Gluten-Free and Low-Carb Cooking With Almond Flour or Meal

almond meal
This fresh-ground almond flour is made from almonds that have the skins removed. Andrew Bret Wallis/Photodisc/Getty Images

Almond flour and almond meal are both made by grinding almonds. You can buy them commercially prepared or make them yourself at home with a food processor or grinder. They are a gluten-free alternative to wheat products in some recipes.

Almond flour is most often made with blanched almonds (no skin), whereas almond meal can be made either with whole or blanched almonds.

In either case, the consistency is more like corn meal than wheat flour. They can usually be used interchangeably, although using flour from blanched almonds will produce a more refined, less grainy result. Super-fine almond meal is more uncommon, but you may be able to find it.

Carbs and Calories

One half cup of commercially-prepared almond flour contains about 12 grams of total carbohydrate, 6 grams of which are fiber, for a net carb count of 6 grams of carbohydrate. A half cup also contains 12 grams of protein, 28 grams of fat, and 320 calories.


Almond flour is good in making gluten-free "quick-bread" type recipes. You can use it to make gluten-free muffins, loafs such as pumpkin bread, pancakes, and even some cakes. Cookies are another favorite that can be made gluten-free with almond meal.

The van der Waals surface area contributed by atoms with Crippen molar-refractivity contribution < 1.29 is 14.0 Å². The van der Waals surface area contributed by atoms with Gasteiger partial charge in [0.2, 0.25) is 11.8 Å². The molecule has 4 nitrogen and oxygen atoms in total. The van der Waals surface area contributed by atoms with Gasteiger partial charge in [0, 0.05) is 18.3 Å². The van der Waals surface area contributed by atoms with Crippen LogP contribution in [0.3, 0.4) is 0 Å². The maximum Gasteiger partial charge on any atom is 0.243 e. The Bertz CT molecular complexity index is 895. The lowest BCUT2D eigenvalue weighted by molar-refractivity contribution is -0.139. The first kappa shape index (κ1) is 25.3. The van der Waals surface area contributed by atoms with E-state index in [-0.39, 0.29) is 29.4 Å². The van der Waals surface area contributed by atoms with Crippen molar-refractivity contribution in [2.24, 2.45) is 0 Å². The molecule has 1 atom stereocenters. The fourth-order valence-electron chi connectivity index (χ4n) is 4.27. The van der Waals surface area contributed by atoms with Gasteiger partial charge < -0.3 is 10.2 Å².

Almond meal not good for foods such as bread that require a true dough as you can't knead it.

More eggs are required when baking with almond meal to provide more structure since this would be provided by the gluten in wheat flour. You can produce almond meal biscuits by careful attention to the recipe.

Almond meal can also be used in breading fish and other fried foods, but care must be taken not to burn it.

Almond meal can be cooked as polenta or grits to serve for breakfast or as part of the main meal, such as shrimp and grits. Almond flour is beneficial for adding nutrients to foods. Almonds, in general, are more nutrient-dense than grains.

Making Your Own Almond Flour

You can make it in a blender or food processor. You must take care not to grind it for too long, or you will have almond butter. Use fairly small amounts, and pulse until it is ground into meal. Store any that you don't use immediately in the refrigerator or freezer as it will go rancid quickly if left out. Because almonds are shelf-stable, it makes sense to only grind what you need for recipes for the next couple of days unless you want to freeze batches of almond meal.

Where to Find Almond Flour and Almond Meal

Most health food stores sell almond flour, and more traditional supermarkets are stocking it as more people look for gluten-free products. Trader Joe's often has good prices for almond meal that includes the skin. Check the bulk prices for almonds compared to almond meal and decide whether it wouldn't be more economical to grind you own.


USDA Branded Foods Database. U.S. Department of Agriculture.